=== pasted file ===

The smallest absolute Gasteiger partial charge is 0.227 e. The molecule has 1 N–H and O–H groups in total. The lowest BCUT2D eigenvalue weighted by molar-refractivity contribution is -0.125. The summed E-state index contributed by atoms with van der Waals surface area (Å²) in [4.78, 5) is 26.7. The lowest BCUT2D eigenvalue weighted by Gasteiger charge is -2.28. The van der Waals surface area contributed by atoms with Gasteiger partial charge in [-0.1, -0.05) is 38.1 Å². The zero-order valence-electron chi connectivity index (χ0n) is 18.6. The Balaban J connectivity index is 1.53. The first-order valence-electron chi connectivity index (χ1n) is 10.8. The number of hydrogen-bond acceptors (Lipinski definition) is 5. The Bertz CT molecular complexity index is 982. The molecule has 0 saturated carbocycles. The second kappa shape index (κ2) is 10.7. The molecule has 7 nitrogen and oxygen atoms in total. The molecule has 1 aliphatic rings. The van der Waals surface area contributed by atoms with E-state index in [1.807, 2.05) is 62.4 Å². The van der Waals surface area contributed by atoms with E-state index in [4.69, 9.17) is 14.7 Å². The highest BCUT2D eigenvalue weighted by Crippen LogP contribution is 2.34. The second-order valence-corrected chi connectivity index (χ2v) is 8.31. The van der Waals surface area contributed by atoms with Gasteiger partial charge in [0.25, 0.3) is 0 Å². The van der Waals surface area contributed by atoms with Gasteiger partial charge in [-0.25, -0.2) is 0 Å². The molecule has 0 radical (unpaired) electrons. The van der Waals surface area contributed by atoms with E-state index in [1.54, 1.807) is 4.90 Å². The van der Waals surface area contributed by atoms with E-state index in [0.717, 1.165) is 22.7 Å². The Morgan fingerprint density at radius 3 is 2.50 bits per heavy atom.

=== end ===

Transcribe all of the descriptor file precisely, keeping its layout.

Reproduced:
The smallest absolute Gasteiger partial charge is 0.227 e. The molecule has 1 N–H and O–H groups in total. The lowest BCUT2D eigenvalue weighted by molar-refractivity contribution is -0.125. The summed E-state index contributed by atoms with van der Waals surface area (Å²) in [4.78, 5) is 26.7. The lowest BCUT2D eigenvalue weighted by Gasteiger charge is -2.28. The van der Waals surface area contributed by atoms with Gasteiger partial charge in [-0.1, -0.05) is 38.1 Å². The zero-order valence-electron chi connectivity index (χ0n) is 18.6. The Balaban J connectivity index is 1.53. The first-order valence-electron chi connectivity index (χ1n) is 10.8. The number of hydrogen-bond acceptors (Lipinski definition) is 5. The Bertz CT molecular complexity index is 982. The molecule has 0 saturated carbocycles. The second kappa shape index (κ2) is 10.7. The molecule has 7 nitrogen and oxygen atoms in total. The molecule has 1 aliphatic rings. The van der Waals surface area contributed by atoms with E-state index in [1.807, 2.05) is 62.4 Å². The van der Waals surface area contributed by atoms with E-state index in [4.69, 9.17) is 14.7 Å². The highest BCUT2D eigenvalue weighted by Crippen LogP contribution is 2.34. The second-order valence-corrected chi connectivity index (χ2v) is 8.31. The van der Waals surface area contributed by atoms with Gasteiger partial charge in [0.25, 0.3) is 0 Å². The van der Waals surface area contributed by atoms with Gasteiger partial charge in [-0.25, -0.2) is 0 Å². The molecule has 0 radical (unpaired) electrons. The van der Waals surface area contributed by atoms with E-state index in [1.54, 1.807) is 4.90 Å². The van der Waals surface area contributed by atoms with E-state index in [0.717, 1.165) is 22.7 Å². The Morgan fingerprint density at radius 3 is 2.50 bits per heavy atom.